Published: September 19th 2010July 6th 2009
I doubled over, gasping to catch my breath. The humidity of the Panamanian jungle pressed me down, sweat dripping from my face, back and legs. My wife's face contorted with worry as she watched. Barely ten minutes had slipped by since Chavelo Rodriguez, the hotel’s gardener and our hiking guide, said, "This is where the trail really gets steep," and I wasn't sure I could continue. The slippery rock we'd have to climb to continue our ascent of El Cerro la Vieja (the Old Hill) loomed directly above. Then I glanced down at the precipitous trail below me. I wasn't sure I could make it up, but I knew I couldn't go back down.
The pristine rainforest I loved so much had suddenly become an adversary. I pulled a bottle of water from my oversized backpack and chugged, gagging on the warm liquid. We rested for a moment, the wind whistling through the canopy that barely a sliver of sunlight could penetrate.
We had come to central Panamá’s Coclé Province to experience wild nature without giving up the comforts of home. Though my wife is a native Panamanian and we have traveled extensively throughout Panama, we were excited to
visit a true eco-resort for the first time. Cerro la Vieja Eco-Hotel & Spa offers the comforts of a spa in a tranquil mountain setting. But we were enticed by nature-related activities such as guided leisurely hikes in the rainforest, relaxing swims at a majestic waterfall, and the chance to tackle the “Old Hill.”
Even at peak season the prices here are low, but when we visited in the rainy season, the price was a true bargain. And it was the perfect escape because we knew we could expect almost complete solitude at the resort. This has never ceased to amaze me during 15 years of travel to Panamá: the country has emerged as one of the world’s top eco tourist destinations, but nobody seems to know.
Effortlessly, Chavelo catapulted himself on top of the rock, forcing us to trudge ahead. My wife, Liz, struggled to get her footing before his extended arm pulled her gracefully up. Then it was my turn as I found the strength to somehow pull myself up. Chavelo kept telling us it was just a little further, but we knew he was just cajoling us to make it to the top.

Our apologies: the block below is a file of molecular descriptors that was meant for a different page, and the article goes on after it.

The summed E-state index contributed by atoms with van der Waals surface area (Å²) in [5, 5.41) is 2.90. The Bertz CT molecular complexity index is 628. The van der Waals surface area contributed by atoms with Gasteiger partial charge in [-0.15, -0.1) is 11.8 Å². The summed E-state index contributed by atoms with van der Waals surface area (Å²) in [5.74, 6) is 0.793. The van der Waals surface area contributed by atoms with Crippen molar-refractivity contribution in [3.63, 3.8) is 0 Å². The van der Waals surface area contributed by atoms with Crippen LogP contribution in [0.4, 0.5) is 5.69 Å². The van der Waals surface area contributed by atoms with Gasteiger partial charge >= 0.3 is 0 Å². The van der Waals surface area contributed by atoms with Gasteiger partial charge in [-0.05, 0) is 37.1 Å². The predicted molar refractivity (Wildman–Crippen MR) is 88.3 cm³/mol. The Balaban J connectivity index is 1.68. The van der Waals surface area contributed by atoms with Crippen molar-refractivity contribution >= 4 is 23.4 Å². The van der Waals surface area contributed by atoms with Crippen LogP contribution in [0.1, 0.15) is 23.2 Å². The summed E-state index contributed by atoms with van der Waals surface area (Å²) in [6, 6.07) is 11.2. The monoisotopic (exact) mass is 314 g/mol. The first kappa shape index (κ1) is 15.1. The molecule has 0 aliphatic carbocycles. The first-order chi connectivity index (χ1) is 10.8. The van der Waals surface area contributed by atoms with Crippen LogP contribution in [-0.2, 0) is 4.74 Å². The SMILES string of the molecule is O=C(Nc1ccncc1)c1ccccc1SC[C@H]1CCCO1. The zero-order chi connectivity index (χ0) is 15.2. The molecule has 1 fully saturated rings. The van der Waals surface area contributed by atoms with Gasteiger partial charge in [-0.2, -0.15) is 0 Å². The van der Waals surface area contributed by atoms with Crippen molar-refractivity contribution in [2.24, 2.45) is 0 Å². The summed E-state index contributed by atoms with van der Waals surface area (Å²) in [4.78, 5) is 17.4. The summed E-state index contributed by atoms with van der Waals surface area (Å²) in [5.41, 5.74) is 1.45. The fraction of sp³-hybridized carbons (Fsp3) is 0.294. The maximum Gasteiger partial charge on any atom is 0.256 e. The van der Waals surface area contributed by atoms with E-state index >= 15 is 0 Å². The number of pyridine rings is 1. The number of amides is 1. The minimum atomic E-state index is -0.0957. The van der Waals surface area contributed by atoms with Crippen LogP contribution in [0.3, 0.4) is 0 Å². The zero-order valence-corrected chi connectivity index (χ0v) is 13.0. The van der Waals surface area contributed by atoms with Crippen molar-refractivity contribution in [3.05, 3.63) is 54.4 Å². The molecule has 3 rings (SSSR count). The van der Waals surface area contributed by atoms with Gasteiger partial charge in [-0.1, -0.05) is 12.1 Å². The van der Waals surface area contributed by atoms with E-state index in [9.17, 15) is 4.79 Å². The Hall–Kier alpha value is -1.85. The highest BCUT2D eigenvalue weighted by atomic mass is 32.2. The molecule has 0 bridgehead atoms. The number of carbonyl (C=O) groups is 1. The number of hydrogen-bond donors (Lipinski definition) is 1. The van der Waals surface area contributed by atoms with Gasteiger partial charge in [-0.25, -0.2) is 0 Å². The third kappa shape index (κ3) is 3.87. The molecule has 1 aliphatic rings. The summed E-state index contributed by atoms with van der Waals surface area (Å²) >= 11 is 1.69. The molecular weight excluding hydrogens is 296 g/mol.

of where we were, we pushed some branches aside and emerged through a small opening in the lush foliage, nearly blinded by the brightness of the mid-day sun. We had finally reached the 1,250 foot summit. I imagined it was like poking your head through the open hatch of a submarine after several days under the sea.
The descent was sheer at times, and we had to maneuver down sideways and backwards, reaching for roots, tree trunks, branches, rocks, dirt - anything we could get our hands on to keep from sliding down. Seeing us struggling, Chavelo helped us each in turn, first carting my backpack and camera case down about 100 feet, then returning to help Liz, showing her where to place her feet and which roots were strong enough for support. It took us more than an hour to reach bottom, and I doubt we would have made it back to the resort in one piece without him.
Perched atop a verdant rolling hill surrounded by lush rainforest and a two and a half hour drive from Panamá City, Cerro la Vieja Eco-Hotel & Spa boasts jaw dropping views of nearby mountain peaks, lies in close
proximity to a pristine waterfall, and offers opportunities for guests to learn about and interact with the local community. In 1992 its owner, Don Alfonso Jaén, envisioned an eco-resort that adapted the natural beauty of Cerro la Vieja with environmental conservation efforts and the demand for authentic tourism in areas of great natural attraction and abundant wildlife. The resort is dedicated to reforesting the rainforest through regenerating native plants and vegetation. It also conducts rapprochement activities with local farming communities.
Everything about the Hacienda-style resort exudes a sense of tropical serenity. Neatly kept gardens and beautiful foliage with native plants and blooming flowers greet visitors as they approach the reception nook. Two wooden rocking chairs offer the best views peering down over the gardens with panoramic vistas of nearly perfectly triangular mountain peaks in the distance, one below the other. A cement path meanders down the gently sloping hill toward the cabin-like rooms between the manicured gardens dotted with bright yellow wildflowers. Lush green trees bloom household condiments such as cinnamon, pickles, and black pepper. Numerous types of birds chirped away soothingly, putting on a musical performance for the guests. And the thimble shaped Cerro la Vieja juts up